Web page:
A crackdown on drunk and disruptive behaviour at airports and on flights by limiting the hours that passengers can drink alcohol is planned by the Government.
The Home Office launched a review on Thursday into whether to extend high street licensing laws into departure halls and terminals, which would see pubs, restaurants and duty-free shops forced to delay serving alcohol until 10am.
Under current rules, sales of alcohol beyond the security gates at international airports in England and Wales are not regulated by these laws.
A survey by the Unite union of 4,000 cabin crew previously found that 87 per cent of staff from British-based airlines witnessed drunken passenger behaviour at UK airports or on flights from UK airports in August 2017.
Travellers already face up to two years in prison or an unlimited fine for drunken behaviour on an aircraft.
The Government is asking the public for their views on whether introducing these laws could help tackle the problem in a three month call for evidence.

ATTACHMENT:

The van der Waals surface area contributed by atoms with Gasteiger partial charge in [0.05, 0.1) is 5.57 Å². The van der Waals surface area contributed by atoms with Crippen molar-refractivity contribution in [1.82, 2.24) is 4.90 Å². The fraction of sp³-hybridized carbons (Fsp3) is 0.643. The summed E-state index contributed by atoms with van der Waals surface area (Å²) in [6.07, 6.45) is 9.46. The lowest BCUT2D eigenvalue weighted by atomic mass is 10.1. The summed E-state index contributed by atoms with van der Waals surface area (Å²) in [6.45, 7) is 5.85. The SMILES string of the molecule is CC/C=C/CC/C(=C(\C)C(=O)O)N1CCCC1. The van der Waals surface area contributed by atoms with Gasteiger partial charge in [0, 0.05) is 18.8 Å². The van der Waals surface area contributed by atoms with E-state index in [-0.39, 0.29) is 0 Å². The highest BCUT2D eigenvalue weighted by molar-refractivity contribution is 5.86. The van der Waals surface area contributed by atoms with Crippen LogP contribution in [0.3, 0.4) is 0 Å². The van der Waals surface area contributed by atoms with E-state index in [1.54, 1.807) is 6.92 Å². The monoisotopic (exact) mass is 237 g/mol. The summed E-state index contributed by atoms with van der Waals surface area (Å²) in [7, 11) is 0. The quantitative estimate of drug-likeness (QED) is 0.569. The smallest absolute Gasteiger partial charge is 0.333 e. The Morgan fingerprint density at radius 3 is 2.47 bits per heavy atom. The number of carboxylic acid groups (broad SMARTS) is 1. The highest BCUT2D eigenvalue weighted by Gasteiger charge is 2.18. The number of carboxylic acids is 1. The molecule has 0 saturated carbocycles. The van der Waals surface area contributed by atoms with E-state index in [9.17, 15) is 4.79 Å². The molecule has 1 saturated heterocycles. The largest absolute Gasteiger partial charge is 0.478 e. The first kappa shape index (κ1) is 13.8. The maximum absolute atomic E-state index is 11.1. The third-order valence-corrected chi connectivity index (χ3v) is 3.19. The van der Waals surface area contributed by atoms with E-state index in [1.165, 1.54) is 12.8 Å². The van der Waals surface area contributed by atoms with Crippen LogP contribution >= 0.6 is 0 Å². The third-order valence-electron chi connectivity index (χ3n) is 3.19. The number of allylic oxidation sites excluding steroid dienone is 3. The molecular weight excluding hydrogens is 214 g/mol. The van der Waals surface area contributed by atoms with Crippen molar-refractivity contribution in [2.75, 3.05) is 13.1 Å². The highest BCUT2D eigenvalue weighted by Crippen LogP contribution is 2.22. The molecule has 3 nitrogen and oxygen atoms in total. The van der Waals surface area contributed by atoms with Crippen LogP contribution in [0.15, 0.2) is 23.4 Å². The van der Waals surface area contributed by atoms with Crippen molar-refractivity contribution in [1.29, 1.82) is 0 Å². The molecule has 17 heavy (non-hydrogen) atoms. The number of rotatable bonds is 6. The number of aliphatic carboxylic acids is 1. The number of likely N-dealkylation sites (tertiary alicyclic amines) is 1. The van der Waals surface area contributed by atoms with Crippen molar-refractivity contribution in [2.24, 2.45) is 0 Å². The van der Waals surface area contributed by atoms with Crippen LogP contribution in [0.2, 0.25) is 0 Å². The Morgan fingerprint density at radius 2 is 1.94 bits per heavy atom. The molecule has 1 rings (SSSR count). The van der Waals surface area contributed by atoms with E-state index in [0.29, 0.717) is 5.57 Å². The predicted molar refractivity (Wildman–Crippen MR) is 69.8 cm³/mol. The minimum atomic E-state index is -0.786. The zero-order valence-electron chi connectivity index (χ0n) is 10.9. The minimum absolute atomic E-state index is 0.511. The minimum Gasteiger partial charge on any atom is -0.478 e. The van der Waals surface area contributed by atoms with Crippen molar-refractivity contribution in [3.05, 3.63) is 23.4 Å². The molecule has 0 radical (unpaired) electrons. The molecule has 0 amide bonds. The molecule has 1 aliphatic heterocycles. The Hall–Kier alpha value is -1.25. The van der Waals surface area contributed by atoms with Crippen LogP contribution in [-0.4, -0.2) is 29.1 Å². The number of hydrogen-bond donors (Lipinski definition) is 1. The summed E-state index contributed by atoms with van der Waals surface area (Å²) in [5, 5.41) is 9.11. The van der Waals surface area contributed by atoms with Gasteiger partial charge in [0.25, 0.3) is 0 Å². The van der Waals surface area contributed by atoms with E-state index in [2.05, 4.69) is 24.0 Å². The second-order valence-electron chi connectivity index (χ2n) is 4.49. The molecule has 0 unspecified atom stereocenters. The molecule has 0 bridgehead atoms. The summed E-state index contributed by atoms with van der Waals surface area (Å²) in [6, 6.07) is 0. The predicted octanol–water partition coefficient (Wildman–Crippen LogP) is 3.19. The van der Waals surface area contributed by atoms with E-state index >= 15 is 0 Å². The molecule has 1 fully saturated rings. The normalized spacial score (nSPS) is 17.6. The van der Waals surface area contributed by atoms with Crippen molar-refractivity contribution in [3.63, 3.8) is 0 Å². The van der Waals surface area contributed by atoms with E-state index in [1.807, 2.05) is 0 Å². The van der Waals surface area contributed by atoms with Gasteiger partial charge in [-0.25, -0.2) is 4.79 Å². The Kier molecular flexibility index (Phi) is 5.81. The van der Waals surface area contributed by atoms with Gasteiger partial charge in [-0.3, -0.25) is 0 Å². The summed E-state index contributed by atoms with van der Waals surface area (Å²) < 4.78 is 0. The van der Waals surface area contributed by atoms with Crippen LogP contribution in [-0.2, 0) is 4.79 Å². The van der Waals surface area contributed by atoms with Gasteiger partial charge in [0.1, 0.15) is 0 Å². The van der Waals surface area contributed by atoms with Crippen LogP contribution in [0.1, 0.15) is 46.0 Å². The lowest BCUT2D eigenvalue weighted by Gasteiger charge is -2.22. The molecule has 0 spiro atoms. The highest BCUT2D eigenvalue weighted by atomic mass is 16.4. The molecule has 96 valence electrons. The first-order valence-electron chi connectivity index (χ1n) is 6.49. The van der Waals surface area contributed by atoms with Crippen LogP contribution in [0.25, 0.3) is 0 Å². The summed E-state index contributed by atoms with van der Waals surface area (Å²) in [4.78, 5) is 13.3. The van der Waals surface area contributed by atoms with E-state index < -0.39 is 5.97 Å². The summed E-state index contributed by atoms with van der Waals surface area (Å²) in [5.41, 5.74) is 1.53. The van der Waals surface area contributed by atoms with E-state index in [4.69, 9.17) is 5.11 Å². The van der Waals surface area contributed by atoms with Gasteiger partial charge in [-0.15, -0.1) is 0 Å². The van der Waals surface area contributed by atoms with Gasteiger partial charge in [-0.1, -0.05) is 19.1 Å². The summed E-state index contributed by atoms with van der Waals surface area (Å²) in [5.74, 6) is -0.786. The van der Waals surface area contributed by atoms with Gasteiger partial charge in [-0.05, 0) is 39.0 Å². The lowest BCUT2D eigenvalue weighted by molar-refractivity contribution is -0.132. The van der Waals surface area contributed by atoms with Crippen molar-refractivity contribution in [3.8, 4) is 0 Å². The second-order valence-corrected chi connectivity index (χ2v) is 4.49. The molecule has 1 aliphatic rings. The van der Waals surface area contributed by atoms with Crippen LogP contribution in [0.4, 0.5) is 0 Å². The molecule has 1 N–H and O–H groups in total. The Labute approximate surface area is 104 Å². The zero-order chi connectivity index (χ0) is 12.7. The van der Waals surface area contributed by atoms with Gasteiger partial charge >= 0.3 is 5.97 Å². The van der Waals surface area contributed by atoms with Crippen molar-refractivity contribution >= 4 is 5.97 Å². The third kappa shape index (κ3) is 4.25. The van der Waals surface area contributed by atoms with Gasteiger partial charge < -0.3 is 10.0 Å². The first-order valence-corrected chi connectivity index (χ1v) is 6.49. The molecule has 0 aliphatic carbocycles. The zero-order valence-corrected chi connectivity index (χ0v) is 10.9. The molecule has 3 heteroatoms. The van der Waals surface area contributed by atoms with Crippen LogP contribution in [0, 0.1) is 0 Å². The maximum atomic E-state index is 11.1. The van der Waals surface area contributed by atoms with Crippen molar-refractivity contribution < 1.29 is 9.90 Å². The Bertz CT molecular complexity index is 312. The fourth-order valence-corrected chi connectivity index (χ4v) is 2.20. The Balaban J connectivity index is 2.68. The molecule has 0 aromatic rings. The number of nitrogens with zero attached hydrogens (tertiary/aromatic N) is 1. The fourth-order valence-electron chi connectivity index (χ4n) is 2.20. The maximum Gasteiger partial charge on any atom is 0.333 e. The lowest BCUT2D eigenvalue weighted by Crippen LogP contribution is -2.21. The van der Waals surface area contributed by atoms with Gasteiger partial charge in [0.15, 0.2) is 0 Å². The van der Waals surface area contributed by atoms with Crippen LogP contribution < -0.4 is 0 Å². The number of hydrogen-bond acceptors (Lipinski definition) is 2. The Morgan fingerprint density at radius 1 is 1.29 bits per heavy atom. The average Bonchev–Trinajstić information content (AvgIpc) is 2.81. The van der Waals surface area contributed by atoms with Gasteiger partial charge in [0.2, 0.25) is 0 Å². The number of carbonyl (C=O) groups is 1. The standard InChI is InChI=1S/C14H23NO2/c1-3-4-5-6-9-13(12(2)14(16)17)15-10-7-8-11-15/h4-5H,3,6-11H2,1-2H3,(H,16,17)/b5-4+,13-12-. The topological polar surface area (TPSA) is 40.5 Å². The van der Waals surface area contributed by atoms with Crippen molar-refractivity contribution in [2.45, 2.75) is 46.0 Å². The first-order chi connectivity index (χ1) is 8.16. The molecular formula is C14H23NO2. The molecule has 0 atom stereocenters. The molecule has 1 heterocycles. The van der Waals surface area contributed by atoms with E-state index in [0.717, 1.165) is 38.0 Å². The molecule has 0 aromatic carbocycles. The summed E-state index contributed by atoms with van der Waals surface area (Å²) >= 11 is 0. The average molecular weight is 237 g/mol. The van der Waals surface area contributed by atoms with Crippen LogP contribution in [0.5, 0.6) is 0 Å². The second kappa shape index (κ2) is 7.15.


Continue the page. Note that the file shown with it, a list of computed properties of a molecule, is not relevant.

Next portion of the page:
This comes after a House of Lords Select Committee recommended that airside outlets which sell and supply alcohol to passengers should comply with the same licensing rules as elsewhere.
Home Office Minister Victoria Atkins said: ‘Air travel often marks the start of an exciting holiday abroad and airports are places to eat, drink and shop as we wait to board our flights.
‘Most UK air passengers behave responsibly when flying, but any disruptive or drunk behaviour is entirely unacceptable.
‘This Government is committed to ensuring that the travelling environment for airline passengers remains safe and enjoyable.
‘This is an excellent opportunity for all interested parties to engage directly with us, inform our understanding of the problem and identify suitable solutions.’